This paper begins with a review of the author's personal experience in the research field of computer cooling. It highlights the need to develop foresight on the possible course of hardware development in order to provide the package designer with appropriate heat-transfer data in a timely manner. A question is the raised about the immediate future of the (indirect) water-cooling technology. Water-cooling has so far proven effective in cooling high-end computers which use ECL devices in two-dimensional packaging. The drive toward higher raw speeds of ECL devices, however, is going to lose steam-emerging instead is the endeavour to upgrade system performance by massively-parallel computing which requires wiring-intensive hardware.
Three-dimensional packaging will meet the demand for short global wiring
systems, but will become a commercial reality only after the establishment
of methodologies for its design and assembling. One of the key issues in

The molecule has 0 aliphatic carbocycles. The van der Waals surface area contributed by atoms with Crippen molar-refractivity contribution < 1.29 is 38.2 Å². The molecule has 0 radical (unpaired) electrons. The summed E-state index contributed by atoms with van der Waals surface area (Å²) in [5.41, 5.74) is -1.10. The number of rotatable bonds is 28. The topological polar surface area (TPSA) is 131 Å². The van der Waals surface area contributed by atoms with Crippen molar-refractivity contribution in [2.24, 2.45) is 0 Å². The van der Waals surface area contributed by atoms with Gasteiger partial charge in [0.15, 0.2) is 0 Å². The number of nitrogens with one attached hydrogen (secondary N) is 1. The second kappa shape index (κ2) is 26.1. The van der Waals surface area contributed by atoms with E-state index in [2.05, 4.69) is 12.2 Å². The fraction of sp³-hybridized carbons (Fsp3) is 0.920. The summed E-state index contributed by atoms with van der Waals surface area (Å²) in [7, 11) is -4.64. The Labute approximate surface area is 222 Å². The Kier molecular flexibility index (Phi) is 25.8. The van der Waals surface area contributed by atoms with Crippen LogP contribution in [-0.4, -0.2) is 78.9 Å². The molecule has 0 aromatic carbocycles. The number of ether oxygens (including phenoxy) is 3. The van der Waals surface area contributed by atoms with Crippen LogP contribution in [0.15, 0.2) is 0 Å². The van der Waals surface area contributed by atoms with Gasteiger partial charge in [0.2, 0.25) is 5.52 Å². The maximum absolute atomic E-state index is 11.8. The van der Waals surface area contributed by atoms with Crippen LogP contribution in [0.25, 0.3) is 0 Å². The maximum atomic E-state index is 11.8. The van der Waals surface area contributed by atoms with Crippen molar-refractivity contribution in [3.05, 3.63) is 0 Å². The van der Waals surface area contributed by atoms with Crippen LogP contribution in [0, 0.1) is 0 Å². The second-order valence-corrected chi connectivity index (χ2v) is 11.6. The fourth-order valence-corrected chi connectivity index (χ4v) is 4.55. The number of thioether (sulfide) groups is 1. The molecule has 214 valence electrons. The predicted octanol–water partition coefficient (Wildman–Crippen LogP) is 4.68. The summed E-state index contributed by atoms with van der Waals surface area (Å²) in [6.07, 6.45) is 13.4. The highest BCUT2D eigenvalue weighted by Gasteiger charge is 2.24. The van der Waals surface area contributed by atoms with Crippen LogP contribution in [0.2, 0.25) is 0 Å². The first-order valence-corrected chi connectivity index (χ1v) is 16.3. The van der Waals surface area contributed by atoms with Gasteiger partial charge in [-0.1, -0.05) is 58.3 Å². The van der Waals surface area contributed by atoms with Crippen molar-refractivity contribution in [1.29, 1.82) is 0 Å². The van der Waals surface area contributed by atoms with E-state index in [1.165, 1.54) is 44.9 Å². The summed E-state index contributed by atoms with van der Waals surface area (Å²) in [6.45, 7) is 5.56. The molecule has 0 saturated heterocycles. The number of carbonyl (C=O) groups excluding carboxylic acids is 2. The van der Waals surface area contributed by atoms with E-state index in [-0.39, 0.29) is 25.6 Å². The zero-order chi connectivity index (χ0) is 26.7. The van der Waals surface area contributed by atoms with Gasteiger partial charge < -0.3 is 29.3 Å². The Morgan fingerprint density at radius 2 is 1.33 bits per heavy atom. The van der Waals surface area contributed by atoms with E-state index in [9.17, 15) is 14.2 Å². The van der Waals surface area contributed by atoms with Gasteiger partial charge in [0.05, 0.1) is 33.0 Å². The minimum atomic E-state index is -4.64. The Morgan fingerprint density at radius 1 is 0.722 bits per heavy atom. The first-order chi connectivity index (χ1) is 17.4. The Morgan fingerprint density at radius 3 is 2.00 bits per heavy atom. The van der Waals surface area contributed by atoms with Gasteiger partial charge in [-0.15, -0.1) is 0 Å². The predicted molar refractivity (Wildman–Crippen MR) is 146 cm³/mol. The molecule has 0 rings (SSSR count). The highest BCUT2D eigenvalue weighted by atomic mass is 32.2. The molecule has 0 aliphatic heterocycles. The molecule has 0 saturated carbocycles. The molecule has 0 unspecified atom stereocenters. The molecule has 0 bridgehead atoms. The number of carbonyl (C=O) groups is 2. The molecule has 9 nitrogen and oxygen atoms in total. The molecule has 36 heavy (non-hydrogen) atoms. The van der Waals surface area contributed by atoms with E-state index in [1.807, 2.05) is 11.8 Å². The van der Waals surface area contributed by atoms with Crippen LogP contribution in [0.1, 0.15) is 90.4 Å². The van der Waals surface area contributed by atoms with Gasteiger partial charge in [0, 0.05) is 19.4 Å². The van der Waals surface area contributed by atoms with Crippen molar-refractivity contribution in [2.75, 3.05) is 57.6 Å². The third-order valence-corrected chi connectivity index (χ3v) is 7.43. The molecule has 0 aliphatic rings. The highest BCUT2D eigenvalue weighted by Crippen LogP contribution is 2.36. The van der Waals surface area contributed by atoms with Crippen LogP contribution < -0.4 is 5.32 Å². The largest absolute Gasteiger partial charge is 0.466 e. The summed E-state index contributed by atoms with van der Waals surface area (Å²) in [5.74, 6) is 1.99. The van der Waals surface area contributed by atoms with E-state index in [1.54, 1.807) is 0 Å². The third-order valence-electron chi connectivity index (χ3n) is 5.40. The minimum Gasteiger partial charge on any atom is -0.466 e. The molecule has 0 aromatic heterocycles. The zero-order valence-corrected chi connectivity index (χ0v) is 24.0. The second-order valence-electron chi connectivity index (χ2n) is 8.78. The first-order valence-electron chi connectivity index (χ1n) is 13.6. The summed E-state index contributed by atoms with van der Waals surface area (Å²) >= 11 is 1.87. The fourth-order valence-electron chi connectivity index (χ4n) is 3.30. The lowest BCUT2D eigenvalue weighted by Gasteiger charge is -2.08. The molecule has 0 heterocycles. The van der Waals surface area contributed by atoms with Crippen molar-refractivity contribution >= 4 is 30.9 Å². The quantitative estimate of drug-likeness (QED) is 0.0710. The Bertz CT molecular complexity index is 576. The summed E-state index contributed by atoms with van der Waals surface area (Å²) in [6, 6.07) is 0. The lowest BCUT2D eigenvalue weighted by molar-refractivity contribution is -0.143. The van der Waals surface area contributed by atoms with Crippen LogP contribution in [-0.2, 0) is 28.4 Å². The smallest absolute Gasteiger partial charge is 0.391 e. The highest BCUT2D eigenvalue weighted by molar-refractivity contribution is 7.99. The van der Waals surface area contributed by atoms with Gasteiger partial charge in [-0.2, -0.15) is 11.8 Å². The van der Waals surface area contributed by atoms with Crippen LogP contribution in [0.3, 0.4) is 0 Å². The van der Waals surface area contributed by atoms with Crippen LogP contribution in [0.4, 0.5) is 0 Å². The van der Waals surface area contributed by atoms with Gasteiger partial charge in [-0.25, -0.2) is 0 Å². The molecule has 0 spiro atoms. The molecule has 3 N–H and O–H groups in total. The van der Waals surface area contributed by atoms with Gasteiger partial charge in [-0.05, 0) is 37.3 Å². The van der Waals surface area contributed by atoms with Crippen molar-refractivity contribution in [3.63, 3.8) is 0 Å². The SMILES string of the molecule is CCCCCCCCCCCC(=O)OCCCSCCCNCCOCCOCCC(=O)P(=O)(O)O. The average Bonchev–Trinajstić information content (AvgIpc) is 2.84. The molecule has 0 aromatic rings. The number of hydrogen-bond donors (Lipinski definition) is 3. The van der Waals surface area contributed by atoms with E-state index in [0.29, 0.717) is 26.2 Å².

the design of 3-D computers is heat-transfer paths. Intimate coupling of
wiring and heat-transfer designs pose challenges to heat-transfer researchers
that have not surfaced in other industrial applications. Items of primary
importance include: the methodology to predict flow and temperature distributions
in a filed having a wide spectrum of length scales, the local heat-transfer
coefficients in the maze of microscale coolant channels, the possibly large
effect of extraneous factors such as irregular geometric features of coolant
channels and conjugate mode of heat transfer, and temperature control during
assembling of 3-D structures.
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